After the After Hours event, I came home and readied myself for what would be my first live Paralegal Mastermind call with Vicki Voisin. I normally listen to the recording when she emails it out, but this week, I decided to do it in real time. If you are a paralegal, and you do not know Vicki, get to know her. Stop reading right this instant and make your way to the Paralegal Mentor website or her blog. Sign up for her newletter, her call, her classes, whatever you can. Then please come back and continue reading this post, and perhaps leave a comment that will make me feel better about having an awkward night.

Speaking of awkward nights, the Mastermind call is an interactive experience, where you can ask questions and make comments at various times throughout. Even via telephone, I had stage fright. I had to make myself press *6 to make the one comment I did, and I blubbered my way through it. But I did it. And Vicki graciously allowed me to self-promote Paralegalese, too.

I have two more possibly awkward, uncomfortable events coming up within the next week. The next one will be the Alabama Association of Paralegals, Inc. (a NALA affiliate) summer educational conference this weekend. I am looking forward to it, but I will not know one soul there. I expect I will be standing or sitting alone for much of the time, arguing with myself as to whether to approach someone for a conversation or remain set off, like a leper. I will force myself to meet people. And I will make silly conversation while striving to sound half-competent. I will probably ask weird questions. Or at least, they will come out of my mouth in a weird way. But I will expose myself to a greater community of paralegals in my state, and I may even make a friend or two.

Next Tuesday, I have been invited to the monthly meeting of the Baldwin County Association of Legal Professionals (a NALS affiliate). I expect to falter through introductions there, as well, and, since it is at a restaurant, a quiet and shy meal. But perhaps I will be able to coax my brave and confident professional persona out a bit to make a few friends and business acquaintances. Either way, I will be there, diving in head first to whatever awaits.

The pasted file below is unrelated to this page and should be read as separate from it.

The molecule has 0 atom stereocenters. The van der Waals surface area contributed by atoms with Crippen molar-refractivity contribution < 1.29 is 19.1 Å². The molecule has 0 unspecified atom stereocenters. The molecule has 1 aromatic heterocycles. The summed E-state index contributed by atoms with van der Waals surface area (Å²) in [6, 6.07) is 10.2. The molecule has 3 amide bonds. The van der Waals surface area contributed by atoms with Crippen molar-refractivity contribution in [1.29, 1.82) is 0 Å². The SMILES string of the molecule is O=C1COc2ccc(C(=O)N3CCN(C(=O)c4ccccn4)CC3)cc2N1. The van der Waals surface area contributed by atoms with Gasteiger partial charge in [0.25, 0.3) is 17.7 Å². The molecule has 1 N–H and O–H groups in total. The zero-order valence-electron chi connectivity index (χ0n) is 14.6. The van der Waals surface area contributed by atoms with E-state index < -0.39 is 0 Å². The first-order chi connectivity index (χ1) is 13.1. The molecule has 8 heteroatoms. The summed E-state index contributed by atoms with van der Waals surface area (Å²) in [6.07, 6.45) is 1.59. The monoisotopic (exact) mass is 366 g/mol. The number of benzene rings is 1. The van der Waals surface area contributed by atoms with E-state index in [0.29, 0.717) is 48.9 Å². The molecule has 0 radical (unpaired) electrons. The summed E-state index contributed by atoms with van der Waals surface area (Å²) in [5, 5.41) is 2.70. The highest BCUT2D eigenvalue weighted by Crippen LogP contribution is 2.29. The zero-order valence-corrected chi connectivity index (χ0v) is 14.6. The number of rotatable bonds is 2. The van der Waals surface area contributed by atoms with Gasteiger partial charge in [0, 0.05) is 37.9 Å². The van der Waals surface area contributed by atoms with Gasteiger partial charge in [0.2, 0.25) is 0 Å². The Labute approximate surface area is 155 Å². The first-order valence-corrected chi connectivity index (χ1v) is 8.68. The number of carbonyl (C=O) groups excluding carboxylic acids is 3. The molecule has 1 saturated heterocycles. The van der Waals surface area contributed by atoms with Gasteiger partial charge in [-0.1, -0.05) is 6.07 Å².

If you are able to pull anything from this post, reader, I hope it is that networking takes practice, that awkwardness is sometimes a necessary evil in order to achieve growth, and that if I can do it, so can you. If you are a new legal professional... if you are an experienced but shy legal professional... if you are in a non-legal profession, just get out there. Be awkward, be friendly, and most importantly, be there.

Sunday, August 9, 2009

Swimming in the Gray

I don't know about anyone else, but the most worrisome part of the NALA certification exam, for me, was Ethics. I am a very ethical person, if I do say so myself, to the point of avoiding any and all situations that could possibly be construed as borderline unethical. Unfortunately, this is precisely what causes me trouble when it comes to book ethics. In the run-up to the exam, I found myself missing practice questions because I was trying too hard to stay on the ethical side of the line.